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A screening survey to assess local public health performance.
  • Published Date:
    1994 Sep-Oct
  • Source:
    Public Health Rep. 109(5):659-664
  • Language:
    English
Filetype[PDF-1.01 MB]


Details:
  • Pubmed ID:
    7938387
  • Pubmed Central ID:
    PMCnull
  • Description:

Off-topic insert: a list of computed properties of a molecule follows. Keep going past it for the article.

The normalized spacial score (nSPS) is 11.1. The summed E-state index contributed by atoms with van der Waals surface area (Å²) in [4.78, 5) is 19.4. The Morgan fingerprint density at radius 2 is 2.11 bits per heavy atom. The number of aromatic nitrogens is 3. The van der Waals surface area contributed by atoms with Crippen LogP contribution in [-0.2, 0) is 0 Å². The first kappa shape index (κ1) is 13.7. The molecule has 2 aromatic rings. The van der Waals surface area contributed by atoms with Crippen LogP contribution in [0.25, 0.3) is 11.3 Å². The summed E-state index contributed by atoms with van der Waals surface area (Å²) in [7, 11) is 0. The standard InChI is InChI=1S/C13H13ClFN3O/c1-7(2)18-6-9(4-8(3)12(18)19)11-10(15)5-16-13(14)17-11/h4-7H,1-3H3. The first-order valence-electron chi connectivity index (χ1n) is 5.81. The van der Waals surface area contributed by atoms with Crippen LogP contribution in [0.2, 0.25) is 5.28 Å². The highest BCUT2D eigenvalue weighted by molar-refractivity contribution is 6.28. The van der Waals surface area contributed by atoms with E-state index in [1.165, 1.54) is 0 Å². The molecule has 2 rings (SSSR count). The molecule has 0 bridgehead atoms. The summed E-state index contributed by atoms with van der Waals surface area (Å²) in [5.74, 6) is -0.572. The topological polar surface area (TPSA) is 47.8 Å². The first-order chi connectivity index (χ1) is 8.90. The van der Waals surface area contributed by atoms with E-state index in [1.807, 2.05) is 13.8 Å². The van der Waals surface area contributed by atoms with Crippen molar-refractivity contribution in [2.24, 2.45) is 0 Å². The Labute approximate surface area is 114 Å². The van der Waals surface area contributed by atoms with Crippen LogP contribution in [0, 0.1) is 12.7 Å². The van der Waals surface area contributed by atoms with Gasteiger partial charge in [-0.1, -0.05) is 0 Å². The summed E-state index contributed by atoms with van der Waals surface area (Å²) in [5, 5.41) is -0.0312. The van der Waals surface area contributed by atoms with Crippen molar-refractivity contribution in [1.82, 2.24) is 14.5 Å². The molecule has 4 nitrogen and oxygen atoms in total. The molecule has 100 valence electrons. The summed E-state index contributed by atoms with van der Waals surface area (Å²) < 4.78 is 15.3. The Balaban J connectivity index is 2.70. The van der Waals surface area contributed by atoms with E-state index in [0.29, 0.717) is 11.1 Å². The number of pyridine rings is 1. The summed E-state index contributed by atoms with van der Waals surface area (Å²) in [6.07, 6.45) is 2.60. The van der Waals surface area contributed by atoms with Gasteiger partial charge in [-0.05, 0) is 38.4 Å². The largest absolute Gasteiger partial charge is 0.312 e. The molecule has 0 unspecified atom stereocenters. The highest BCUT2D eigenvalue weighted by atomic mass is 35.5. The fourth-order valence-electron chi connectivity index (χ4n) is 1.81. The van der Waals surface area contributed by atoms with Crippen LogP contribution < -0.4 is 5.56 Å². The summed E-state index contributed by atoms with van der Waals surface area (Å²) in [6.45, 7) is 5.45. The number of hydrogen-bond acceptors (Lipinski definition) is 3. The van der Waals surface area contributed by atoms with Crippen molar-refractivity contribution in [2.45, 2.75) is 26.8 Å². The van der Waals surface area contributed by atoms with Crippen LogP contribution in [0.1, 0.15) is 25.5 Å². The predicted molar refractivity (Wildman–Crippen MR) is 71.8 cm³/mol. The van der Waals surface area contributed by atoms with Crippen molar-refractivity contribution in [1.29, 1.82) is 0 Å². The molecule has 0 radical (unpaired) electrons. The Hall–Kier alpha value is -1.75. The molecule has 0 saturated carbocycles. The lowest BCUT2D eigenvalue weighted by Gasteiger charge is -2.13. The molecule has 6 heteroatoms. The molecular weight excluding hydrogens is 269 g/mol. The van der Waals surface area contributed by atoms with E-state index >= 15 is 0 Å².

Current studies are attempting to develop a national surveillance system to measure the extent that populations are served by local departments carrying out the core functions of public health. Early phases of the study featured observations on 14 health departments that have been subjects of a longitudinal study. These departments were surveyed using a protocol with 81 different indicators. The results permitted distinctions to be made among the departments on levels of performance according to core functions and their associated practices. To simplify the survey protocol so that it might be suitable for use with a large number of local public health jurisdictions, a subset of 26 indicators was selected from the previously developed protocol. Each indicator in the subset was linked with one of the three core functions of public health and with one of the associated practices. In an effort to display correlation between scores on the simplified survey and those in the full survey, scatter plots were prepared for overall scores and for those pertaining to each function and practice. Stepwise regressions were done to determine which queries or groups of queries were most predictive of variations in the screening responses. Four questions accounted for 96 percent of the variance in responses for overall performance. Results suggest that a three-tiered approach to the evaluation of local public health performance might be feasible. For the study departments, responses to four questions could be used to screen overall public health performance; responses to 26 questions could be used to yield information about performance of each of the three core public health functions; and responses to 84 questions could be used to yield more detailed information about performance for each of 10 public health practices. Experience with a larger set of departments might revise the number and nature of the screening queries.

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